Thursday, November 1, 2012

Finding Calm


Our Internet service is spotty or non-working. It has actually been getting worse. Phone calls get dropped or never get through. Uploading pictures via the mobile phone had not always worked for more than one picture. As soon as possible I will post with pictures of our trip to Ft. Tilden.

We took Coney Island Avenue south. The roads were mayhem. Maybe 50% of the traffic lights were out. One block it will be working and the next will be out and on and on. People are generally calm, but there is a lot of unexpected behavior on the road. Aggressive people push well beyond the limits of order. There were only two intersections with traffic police. Double parking is more common than typical. Gas lines where gas exists run out into streets and around corners. Horns blast.

I couldn't help feeling calm at the beach farm. This is why we live on, why we visit the ocean. Among the broken buildings, felled trees, newly formed lakes, and dammed debris flows, there is seductive beauty, a powerful feeling of well-being.

I grew up with an awareness of the destructive power of the ocean. Countless storms driving water into and over parts of the island. Homes built on twelve foot tall piers appeared ominous to this child's mind. As a teenager, a skepticism settled in, and those pictures of homes falling into the ocean became illustrations of hubris.

As a young man, it became clear to me that shorelines altered by home building or overuse were severely affected by our winter and summer storms compared to the relatively untouched coastline. The evidence of this is present at Ft. Tilden today.

In 2005, in Japan, we visited Kamakura, south of Tokyo, on the coastline. With mountains rising out of a crescent harbor, the city is a second home community for city-weary Tokyo residents. People live right on the sea.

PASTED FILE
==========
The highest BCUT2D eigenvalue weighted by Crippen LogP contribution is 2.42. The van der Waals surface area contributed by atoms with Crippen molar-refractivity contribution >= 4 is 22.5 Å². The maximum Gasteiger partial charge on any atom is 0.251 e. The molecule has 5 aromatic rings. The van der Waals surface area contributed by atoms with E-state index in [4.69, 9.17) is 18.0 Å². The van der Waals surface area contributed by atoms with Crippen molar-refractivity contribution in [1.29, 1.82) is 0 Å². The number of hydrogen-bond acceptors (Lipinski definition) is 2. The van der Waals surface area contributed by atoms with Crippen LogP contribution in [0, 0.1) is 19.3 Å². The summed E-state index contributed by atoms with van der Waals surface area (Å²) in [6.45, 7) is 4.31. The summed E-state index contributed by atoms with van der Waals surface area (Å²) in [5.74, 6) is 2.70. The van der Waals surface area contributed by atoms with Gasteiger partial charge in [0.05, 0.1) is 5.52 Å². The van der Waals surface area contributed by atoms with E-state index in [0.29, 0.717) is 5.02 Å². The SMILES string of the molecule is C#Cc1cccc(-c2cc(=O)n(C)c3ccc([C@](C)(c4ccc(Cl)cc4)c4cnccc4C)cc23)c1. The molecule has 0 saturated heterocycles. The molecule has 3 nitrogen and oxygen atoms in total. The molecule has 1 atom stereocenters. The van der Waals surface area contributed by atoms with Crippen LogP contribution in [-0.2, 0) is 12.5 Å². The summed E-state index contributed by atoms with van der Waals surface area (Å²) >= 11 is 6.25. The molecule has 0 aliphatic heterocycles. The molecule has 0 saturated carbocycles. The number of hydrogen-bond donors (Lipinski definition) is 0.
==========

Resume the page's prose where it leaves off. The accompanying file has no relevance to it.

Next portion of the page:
High up on the hillside, a bronze Buddha, the Kamakura Daibutsu, sits calmly. In 1495 a tsunami of great size ran up the hillside and washed away the wooden temple. Buddha remained in place, seated, and eternally peaceful. The town below was wiped out.

When I returned to New York I asked a Japanese friend why it is that people continue to live so close to the water's edge given their long history with watery disaster. She replied rather easily -because it is beautiful.




5 comments:

  1. I know that Buddha and nothing washes away my angst, my stress like waves. But I still wouldn't live that close.

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    1. Visit is how most of us do it. In studying satellite images of Fukushima, it becomes clear that not all want to live right on the coastline. Town was set back considerably, trees left to grow along the coast as if a buffer to slow any inward rush if water.

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  2. Frank - I'm glad you made it to the garden. I went yesterday, too, and was shocked how well everything withstood the storm - I mean, my kale was standing tall and strong! And that darned compost heap is still there!

    Our house a mile away didn't do so well, and we may be fleeing to Florida next week. If I don't get to see you before we depart, I'll check back here periodically to read how the garden grows.

    Joanna (blonde woman, frequent biker, Plot C-9)

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    1. Joanna! I've been thinking of you, and wondered if you lived on the peninsula because you bike to the garden. I'm glad to hear you are ok and I am terribly sorry about your home.

      I saw Jimmy on the news! Please let me know if you need anything. Email me at nycgarden@gmail.com.

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